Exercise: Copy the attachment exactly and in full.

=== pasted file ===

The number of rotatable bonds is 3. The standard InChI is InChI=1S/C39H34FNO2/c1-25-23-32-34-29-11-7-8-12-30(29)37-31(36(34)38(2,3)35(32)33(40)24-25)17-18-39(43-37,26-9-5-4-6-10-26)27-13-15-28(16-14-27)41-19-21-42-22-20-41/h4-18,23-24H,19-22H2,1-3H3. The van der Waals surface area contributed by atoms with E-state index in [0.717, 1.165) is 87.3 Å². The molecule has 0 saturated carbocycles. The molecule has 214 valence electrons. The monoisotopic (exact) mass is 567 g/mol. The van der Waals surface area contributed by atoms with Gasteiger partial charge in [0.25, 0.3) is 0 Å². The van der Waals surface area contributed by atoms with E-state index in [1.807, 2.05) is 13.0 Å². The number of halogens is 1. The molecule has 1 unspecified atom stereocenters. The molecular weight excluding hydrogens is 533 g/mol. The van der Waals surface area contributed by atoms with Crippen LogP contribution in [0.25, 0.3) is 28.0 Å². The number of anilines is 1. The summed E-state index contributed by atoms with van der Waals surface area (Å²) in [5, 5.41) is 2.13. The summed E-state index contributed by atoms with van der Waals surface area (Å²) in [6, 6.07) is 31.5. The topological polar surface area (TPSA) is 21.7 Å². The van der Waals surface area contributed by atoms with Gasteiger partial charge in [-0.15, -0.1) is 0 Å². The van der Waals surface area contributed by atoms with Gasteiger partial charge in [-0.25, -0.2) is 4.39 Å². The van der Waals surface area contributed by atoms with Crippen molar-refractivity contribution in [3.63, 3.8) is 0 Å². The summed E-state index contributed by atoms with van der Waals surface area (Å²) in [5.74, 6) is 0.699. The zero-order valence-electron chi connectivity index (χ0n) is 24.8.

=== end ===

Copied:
The number of rotatable bonds is 3. The standard InChI is InChI=1S/C39H34FNO2/c1-25-23-32-34-29-11-7-8-12-30(29)37-31(36(34)38(2,3)35(32)33(40)24-25)17-18-39(43-37,26-9-5-4-6-10-26)27-13-15-28(16-14-27)41-19-21-42-22-20-41/h4-18,23-24H,19-22H2,1-3H3. The van der Waals surface area contributed by atoms with E-state index in [0.717, 1.165) is 87.3 Å². The molecule has 0 saturated carbocycles. The molecule has 214 valence electrons. The monoisotopic (exact) mass is 567 g/mol. The van der Waals surface area contributed by atoms with Gasteiger partial charge in [0.25, 0.3) is 0 Å². The van der Waals surface area contributed by atoms with E-state index in [1.807, 2.05) is 13.0 Å². The number of halogens is 1. The molecule has 1 unspecified atom stereocenters. The molecular weight excluding hydrogens is 533 g/mol. The van der Waals surface area contributed by atoms with Crippen LogP contribution in [0.25, 0.3) is 28.0 Å². The number of anilines is 1. The summed E-state index contributed by atoms with van der Waals surface area (Å²) in [5, 5.41) is 2.13. The summed E-state index contributed by atoms with van der Waals surface area (Å²) in [6, 6.07) is 31.5. The topological polar surface area (TPSA) is 21.7 Å². The van der Waals surface area contributed by atoms with Gasteiger partial charge in [-0.15, -0.1) is 0 Å². The van der Waals surface area contributed by atoms with Gasteiger partial charge in [-0.25, -0.2) is 4.39 Å². The van der Waals surface area contributed by atoms with Crippen molar-refractivity contribution in [3.63, 3.8) is 0 Å². The summed E-state index contributed by atoms with van der Waals surface area (Å²) in [5.74, 6) is 0.699. The zero-order valence-electron chi connectivity index (χ0n) is 24.8.